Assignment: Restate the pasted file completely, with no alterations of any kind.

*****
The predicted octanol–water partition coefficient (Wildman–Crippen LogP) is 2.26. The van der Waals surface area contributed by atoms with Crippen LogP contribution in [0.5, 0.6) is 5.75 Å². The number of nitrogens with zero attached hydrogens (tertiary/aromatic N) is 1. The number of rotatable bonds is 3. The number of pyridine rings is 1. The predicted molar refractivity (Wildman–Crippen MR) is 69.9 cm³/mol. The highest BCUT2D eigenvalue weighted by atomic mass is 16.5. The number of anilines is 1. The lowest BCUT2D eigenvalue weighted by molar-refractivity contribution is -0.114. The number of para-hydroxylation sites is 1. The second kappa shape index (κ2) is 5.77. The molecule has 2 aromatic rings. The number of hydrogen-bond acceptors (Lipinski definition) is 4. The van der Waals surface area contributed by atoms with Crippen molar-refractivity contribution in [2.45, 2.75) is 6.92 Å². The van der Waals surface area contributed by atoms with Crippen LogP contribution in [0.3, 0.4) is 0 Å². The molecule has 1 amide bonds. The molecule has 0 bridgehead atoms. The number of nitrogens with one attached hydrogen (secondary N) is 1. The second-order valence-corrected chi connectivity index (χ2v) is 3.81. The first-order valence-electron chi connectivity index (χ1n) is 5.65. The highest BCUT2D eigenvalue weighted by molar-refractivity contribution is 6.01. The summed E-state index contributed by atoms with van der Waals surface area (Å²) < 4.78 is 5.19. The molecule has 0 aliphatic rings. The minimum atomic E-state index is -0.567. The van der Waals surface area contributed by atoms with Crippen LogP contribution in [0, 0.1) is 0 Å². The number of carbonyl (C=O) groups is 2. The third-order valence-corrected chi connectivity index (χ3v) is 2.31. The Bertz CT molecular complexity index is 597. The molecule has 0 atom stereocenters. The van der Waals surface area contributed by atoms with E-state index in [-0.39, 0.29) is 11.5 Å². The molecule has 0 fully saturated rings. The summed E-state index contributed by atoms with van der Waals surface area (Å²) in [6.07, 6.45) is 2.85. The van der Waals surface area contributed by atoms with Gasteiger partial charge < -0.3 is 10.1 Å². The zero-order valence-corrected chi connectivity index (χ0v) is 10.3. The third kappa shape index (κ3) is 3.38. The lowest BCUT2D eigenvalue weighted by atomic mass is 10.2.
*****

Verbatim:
The predicted octanol–water partition coefficient (Wildman–Crippen LogP) is 2.26. The van der Waals surface area contributed by atoms with Crippen LogP contribution in [0.5, 0.6) is 5.75 Å². The number of nitrogens with zero attached hydrogens (tertiary/aromatic N) is 1. The number of rotatable bonds is 3. The number of pyridine rings is 1. The predicted molar refractivity (Wildman–Crippen MR) is 69.9 cm³/mol. The highest BCUT2D eigenvalue weighted by atomic mass is 16.5. The number of anilines is 1. The lowest BCUT2D eigenvalue weighted by molar-refractivity contribution is -0.114. The number of para-hydroxylation sites is 1. The second kappa shape index (κ2) is 5.77. The molecule has 2 aromatic rings. The number of hydrogen-bond acceptors (Lipinski definition) is 4. The van der Waals surface area contributed by atoms with Crippen molar-refractivity contribution in [2.45, 2.75) is 6.92 Å². The van der Waals surface area contributed by atoms with Crippen LogP contribution in [0.3, 0.4) is 0 Å². The molecule has 1 amide bonds. The molecule has 0 bridgehead atoms. The number of nitrogens with one attached hydrogen (secondary N) is 1. The second-order valence-corrected chi connectivity index (χ2v) is 3.81. The first-order valence-electron chi connectivity index (χ1n) is 5.65. The highest BCUT2D eigenvalue weighted by molar-refractivity contribution is 6.01. The summed E-state index contributed by atoms with van der Waals surface area (Å²) < 4.78 is 5.19. The molecule has 0 aliphatic rings. The minimum atomic E-state index is -0.567. The van der Waals surface area contributed by atoms with Crippen LogP contribution in [0, 0.1) is 0 Å². The number of carbonyl (C=O) groups is 2. The third-order valence-corrected chi connectivity index (χ3v) is 2.31. The Bertz CT molecular complexity index is 597. The molecule has 0 atom stereocenters. The van der Waals surface area contributed by atoms with E-state index in [-0.39, 0.29) is 11.5 Å². The molecule has 0 fully saturated rings. The summed E-state index contributed by atoms with van der Waals surface area (Å²) in [6.07, 6.45) is 2.85. The van der Waals surface area contributed by atoms with Gasteiger partial charge < -0.3 is 10.1 Å². The zero-order valence-corrected chi connectivity index (χ0v) is 10.3. The third kappa shape index (κ3) is 3.38. The lowest BCUT2D eigenvalue weighted by atomic mass is 10.2.